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Childcare Options For Working Parents

By: Beth Morrisey MLIS - Updated: 15 Nov 2013 | comments*Discuss
 
Childcare Nurseries Au Pairs Nanny

Most mothers who work outside of the home will agree that their 9 months of maternity leave went by in the blink of an eye. Before you face a similar time crunch, begin to think about your childcare options and what you think will be best for you AND your baby.

Nurseries

Day nurseries will usually care for children from 3 months old up until the start of primary school in an established facility.
  • Nurseries may be run by the council, your local community, your employer or as a for-profit enterprise.
  • Nursery hours are almost always business hours, therefore opening from around 8 a.m. and closing around 7 p.m. throughout the year.
  • Nurseries generally provide care as well as education for children, so activities are built into the day.
  • Nurseries generally accept children for either full or part time hours.
  • Nurseries must be registered and inspected by the Office for Standards in Education, and most staff will have certification and training in childcare.

Childminders

Childminders are professional carers who look after children in their own home.
  • Childminders must be registered and inspected by the Office for Standards in Education.
  • Childminders must be insured to care for children in their homes.
  • Childminders will have completed basic training and first aid courses.
  • Childminders may care for up to six children aged under eight years (including their own) at any one time.
  • Childminders may only care for three children aged under five years at any one time.
  • Childminders are self-employed and therefore will set their own hours and rates, but may be willing to work evenings and weekends.

Nannies

Nannies are carers who will look after your children in your own home.
  • Nannies do not need to register with the government, nor must they complete any training or certification prior to commencing work.
  • Nannies will set their own terms regarding the number of children they will care for (i.e. if they will look after your children's friends as well), their working hours and pay rates, and if they will perform any other household chores while on duty.
  • "Hidden" costs for hiring a nanny will include making sure that your nanny has a mobile phone, adding your nanny to your car insurance (if desired), extra pay for babysitting beyond contracted working hours, and meals eaten while working.
  • Remember that as your nanny's employer, you will be responsible for paying his/her tax and social insurance contributions.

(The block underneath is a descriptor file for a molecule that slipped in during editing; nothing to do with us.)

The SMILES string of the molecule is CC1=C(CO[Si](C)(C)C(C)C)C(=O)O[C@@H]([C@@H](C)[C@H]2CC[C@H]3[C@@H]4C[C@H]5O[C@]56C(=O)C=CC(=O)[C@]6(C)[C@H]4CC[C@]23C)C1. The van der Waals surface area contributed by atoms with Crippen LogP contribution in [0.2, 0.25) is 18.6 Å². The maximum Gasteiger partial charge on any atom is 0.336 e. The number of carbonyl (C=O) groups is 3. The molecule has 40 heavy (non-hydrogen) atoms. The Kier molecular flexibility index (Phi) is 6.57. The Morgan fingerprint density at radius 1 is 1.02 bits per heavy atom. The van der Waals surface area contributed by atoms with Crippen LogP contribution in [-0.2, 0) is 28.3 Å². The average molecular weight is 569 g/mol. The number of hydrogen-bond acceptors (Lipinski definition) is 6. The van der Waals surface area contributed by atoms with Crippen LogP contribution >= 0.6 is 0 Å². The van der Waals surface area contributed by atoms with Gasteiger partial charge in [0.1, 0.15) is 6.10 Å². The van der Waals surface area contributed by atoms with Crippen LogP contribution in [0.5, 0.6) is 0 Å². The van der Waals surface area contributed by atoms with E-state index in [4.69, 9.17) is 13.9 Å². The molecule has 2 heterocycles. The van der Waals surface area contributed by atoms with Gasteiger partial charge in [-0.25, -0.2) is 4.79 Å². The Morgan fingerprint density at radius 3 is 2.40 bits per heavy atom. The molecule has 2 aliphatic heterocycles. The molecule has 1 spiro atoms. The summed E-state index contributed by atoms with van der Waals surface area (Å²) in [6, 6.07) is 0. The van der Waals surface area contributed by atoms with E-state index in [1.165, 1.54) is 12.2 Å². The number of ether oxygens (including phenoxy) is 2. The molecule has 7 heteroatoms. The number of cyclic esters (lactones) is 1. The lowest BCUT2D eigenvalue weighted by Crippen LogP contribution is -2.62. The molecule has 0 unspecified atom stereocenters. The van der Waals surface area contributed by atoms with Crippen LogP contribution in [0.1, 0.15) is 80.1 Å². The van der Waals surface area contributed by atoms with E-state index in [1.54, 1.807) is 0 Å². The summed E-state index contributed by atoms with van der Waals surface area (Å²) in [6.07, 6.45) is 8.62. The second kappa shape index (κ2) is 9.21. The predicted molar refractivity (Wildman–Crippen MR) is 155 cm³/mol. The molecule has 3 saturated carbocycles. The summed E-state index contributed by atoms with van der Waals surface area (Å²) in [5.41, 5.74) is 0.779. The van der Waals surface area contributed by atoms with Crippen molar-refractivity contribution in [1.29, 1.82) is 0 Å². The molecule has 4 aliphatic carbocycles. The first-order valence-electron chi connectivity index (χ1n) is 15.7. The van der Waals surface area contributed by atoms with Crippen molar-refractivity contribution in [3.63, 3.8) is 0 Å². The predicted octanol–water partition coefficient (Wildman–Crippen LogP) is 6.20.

Au Pairs

Usually young women from foreign countries, au pairs usually come to the UK in order to learn English and make a little money on the side.
  • Au pairs live with the family for which they are working and must be provided with meals and their own room.
  • Au pairs must be provided with a weekly allowance, and may not work in the home for more than five hours per day.
  • Au pairs need no qualifications or certifications, but their schedules (with classes during the day) generally make them an attractive option for caring for school aged children.
  • As au pairs are often foreign, proceed wisely and make sure you feel comfortable with any potential carer's command of English and abilities to communicate.
  • Be aware that you will probably need to outfit your au pair with a mobile phone and put him/her on your car insurance if you are expecting your children to be driven anywhere.

Babysitters

Babysitters are usually informal workers who will watch your children for a certain number of hours per day or week, for a set fee per hour.
  • Babysitters are usually members of your local community and are often teenagers.
  • Babysitters are rarely qualified or trained in caring for children.
  • Babysitters may be someone your children already know, and are familiar with your house or community.
  • Babysitters are usually willing to work nights or weekends.

Mother's Helpers

Like babysitters, mother's helpers are often informal workers willing to help you take care of your children.
  • Mother's helpers are usually members of your local community and are often younger teenagers.
  • Mother's helpers will help you care for or entertain your children, but generally are not left alone to care for children.
  • Mother's helpers will generally work during weekdays and weekends, but are too young to work regularly during the evening.
  • Mother's helpers may come in particularly handy during the summer, or for watching over your children in your own home while you host a social event.

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very useful people cheers 4 da advice PEACE!!!.
bigdons! - 15-Nov-13 @ 3:06 PM
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